Putting the true value on whiplash claims when ICBC and other auto insurance companies offer $5,000, $10,000, $15,000, $20,000 or more can be a challenge for a personal injury lawyer in British Columbia, not to mention claimants without lawyers. Today’s  topic is how headrest use can impact the value of your soft tissue injury, or whiplash claim. This can be an important consideration when trying to settle with ICBC for whiplash after a car accident.
The headrest was designed to reduce injury and the whiplash prevention campaign (WPC)says that a properly adjusted head restraint can reduce the chance of whiplash associated injuriesby 35%.  WPC says whiplash injuries account for approximately 26% of all injury claims from rear-impact car accidents and in my experience as a personal injury lawyer, settling these cases with ICBC can be troublesome. Despite the best adjusted headrest,  the extreme changes in force in a rear end collision can cause damage to the tissues in the human neck. Poor headrest design may also be to blame and may increase  neck injury. The head of the person sitting in a stopped vehicle can also extend over the head restraint and collapse it as the neck snaps into full extension when hit from behind.
The rear impact collison is the obvious cause of neck pain after a car accident and the negligent drivers are held to account for these soft tissue injuries by way of money compensation covered by mandatory insurance with ICBC. 
When it comes to proper headrest adjustment the Insurance Corporation of British Columbia, ICBC, in my experience will often refuse to pay or settle for any portion of a whiplash injury that was due to negligent use of a headrest, despite the difficulty in proving that had the headrest been used properly that the injury would have been less. And in the rare event there is a court reduction in a case it may, for example change an award of $25,000.00 for pain and suffering down to $21,250.00. So, generally the at fault driver will be found to be more blameworthy than the injury claimant.
It is difficult for ICBC to successfully blame an injury claimant for negligent use of a headrest as in this whiplash money award headrest case(Fleetwood v. Kwantes). The defendants argued that the claimant was contributorily negligent in that, as admitted by her, she failed to adjust her headrest. “In my view, the evidence did not establish that the proper positioning of this headrest would have prevented or reduced the extent of the plaintiff’s injuries. Although Mr. Baker testified that if her headrest had been adjusted properly that she would not have suffered any injury, this was not supported by the other evidence. In particular, an article that was presented in evidence which reported that flexion-extension injuries could occur at lower level speed collisions, did not mention that a causal factor in the injuries was an improperly positioned headrest.”(Judge Sinclair Prowse). Assuming that the proper positioning of the headrest may have at the very least reduced the extent of the injury, the evidence fell short of proving that the claimant was contributorily negligent and she was awarded $22,500 for her whiplash injury, taking into account her already pre-existing disabling condition.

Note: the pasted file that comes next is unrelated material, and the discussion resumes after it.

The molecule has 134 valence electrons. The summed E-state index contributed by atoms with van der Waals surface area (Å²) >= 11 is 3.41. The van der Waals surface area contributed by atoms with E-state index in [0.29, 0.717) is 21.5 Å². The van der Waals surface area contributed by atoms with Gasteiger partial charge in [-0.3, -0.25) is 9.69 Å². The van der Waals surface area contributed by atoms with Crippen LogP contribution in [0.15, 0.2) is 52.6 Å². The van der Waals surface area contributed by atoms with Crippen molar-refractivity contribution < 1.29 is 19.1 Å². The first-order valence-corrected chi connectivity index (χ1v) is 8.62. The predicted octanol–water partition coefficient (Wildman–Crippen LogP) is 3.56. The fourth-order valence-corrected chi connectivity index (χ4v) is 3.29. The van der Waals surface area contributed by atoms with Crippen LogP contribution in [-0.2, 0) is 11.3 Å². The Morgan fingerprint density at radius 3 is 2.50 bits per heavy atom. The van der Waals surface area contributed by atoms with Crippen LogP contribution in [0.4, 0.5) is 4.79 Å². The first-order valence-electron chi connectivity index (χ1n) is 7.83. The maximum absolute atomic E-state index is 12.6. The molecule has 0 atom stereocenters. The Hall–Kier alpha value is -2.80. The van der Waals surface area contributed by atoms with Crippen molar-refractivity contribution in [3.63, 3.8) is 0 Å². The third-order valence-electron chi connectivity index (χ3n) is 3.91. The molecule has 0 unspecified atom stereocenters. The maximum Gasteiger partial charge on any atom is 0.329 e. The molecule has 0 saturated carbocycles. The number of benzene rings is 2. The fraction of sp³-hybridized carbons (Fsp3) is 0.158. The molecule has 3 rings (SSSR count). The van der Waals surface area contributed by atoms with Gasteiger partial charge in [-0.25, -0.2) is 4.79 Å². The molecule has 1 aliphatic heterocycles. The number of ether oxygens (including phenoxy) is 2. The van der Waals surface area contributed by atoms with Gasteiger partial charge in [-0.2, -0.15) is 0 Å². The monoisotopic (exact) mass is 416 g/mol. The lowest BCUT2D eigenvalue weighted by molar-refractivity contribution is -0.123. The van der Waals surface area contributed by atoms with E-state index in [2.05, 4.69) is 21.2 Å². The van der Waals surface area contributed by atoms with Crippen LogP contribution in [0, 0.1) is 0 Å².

In most cases for ICBC to have a whiplash award reduced for contributorily negligent, the evidence must establish that the injured party did not act in his or her own interest by taking reasonable care and so contributed by his or her want of care to the injury. The claimant’s negligence will depend on whether he or she had prior knowledge of the danger. Don’t compromise or settle before you speak to an experienced lawyer if headrest use has become an issue in your personal injury case. Also, watch my short video about how to settle your ICBC claim.
Posted by Personal Injury Lawyer Mr. Renn A. Holness, B.A., LL.B.

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